The research paper is an attempt to explore the historical background of securitization and how this vital funding source has spread its tentacles across the globe from its humble beginnings back in the late 1970s (Hill 2002). A scholarly definition of the term securitization is also provided. In addition, the research paper shall also endeavor to explore the structure of securitization, starting from pooling and transfer of the contractual debt, followed by the issuance of the same, credit enhancement, structures of payment, as well as structural risk. An example of securitization in the United States is provided, along with the impact of the 2008 subprime crisis on securitization. Finally, the research paper shall also examine the motives of securitization. Specifically, the benefits and risks of securitization to both the issuer and investors shall be examined.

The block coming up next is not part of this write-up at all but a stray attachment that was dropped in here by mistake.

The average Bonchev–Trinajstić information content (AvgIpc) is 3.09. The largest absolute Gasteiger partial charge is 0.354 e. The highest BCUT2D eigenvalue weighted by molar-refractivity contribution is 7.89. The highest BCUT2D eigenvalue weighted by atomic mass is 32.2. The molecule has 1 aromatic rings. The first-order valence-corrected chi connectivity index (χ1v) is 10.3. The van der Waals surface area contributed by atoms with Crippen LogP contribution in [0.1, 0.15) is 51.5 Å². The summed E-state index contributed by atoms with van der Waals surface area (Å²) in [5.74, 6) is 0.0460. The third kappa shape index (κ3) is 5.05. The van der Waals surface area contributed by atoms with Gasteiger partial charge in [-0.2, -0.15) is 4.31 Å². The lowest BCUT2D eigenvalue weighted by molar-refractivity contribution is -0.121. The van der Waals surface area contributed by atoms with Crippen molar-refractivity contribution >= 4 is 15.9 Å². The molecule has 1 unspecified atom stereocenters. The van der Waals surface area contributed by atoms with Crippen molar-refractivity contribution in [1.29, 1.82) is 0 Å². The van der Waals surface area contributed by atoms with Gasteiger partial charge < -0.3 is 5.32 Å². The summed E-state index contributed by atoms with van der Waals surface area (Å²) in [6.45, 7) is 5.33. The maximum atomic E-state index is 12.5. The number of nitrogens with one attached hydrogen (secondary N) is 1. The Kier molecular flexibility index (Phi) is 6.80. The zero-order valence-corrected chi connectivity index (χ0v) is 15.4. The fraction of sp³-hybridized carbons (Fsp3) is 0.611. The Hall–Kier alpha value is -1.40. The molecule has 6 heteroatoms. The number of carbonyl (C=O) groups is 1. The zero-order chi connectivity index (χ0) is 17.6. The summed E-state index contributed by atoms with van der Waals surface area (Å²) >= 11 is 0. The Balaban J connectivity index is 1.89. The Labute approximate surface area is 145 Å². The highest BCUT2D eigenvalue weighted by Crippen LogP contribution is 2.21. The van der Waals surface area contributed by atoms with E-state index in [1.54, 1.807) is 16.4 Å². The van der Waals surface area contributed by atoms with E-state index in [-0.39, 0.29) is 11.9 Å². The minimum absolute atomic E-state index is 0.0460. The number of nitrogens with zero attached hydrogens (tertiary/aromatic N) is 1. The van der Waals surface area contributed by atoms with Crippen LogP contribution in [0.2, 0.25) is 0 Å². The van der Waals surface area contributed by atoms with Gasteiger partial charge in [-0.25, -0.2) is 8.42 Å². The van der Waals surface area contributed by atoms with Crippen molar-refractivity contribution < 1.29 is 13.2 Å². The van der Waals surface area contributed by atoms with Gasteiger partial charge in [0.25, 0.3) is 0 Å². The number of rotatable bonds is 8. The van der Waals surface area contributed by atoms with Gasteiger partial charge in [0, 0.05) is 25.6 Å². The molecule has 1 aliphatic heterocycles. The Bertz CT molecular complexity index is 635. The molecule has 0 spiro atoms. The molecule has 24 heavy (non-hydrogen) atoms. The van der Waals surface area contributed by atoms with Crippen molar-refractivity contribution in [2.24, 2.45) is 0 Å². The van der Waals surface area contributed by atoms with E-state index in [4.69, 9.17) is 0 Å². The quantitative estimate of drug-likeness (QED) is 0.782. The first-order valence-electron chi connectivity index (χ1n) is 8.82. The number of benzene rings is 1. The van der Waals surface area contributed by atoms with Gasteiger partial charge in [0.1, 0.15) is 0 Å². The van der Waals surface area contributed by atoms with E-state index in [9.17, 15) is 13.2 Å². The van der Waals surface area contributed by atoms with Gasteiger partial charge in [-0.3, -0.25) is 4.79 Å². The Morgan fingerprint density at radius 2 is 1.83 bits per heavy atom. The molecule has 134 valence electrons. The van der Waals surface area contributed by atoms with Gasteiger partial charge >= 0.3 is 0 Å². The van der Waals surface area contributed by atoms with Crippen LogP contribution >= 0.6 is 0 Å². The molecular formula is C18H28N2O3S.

History of securitization
The history of securitization dates back to 1909, when Samuel W. Strauss is thought to have started the first mortgage security. Securitization of mortgages gained a lot of popularity in the two decades that followed but it plummeted with the start of the Great Depression. However, this popularity would once again be renewed in the 1970s, thanks to the National Mortgage Association, sponsored by the US government. Mortgage insurance companies helped to popularize securitization in the 1920s with the sale of mortgage participation certificates, which they guaranteed (Chorafas 2005, p. 137). Investors in the real estate market actively traded in these pools of mortgage loans up to the start of the Great Depression, when the market crashed.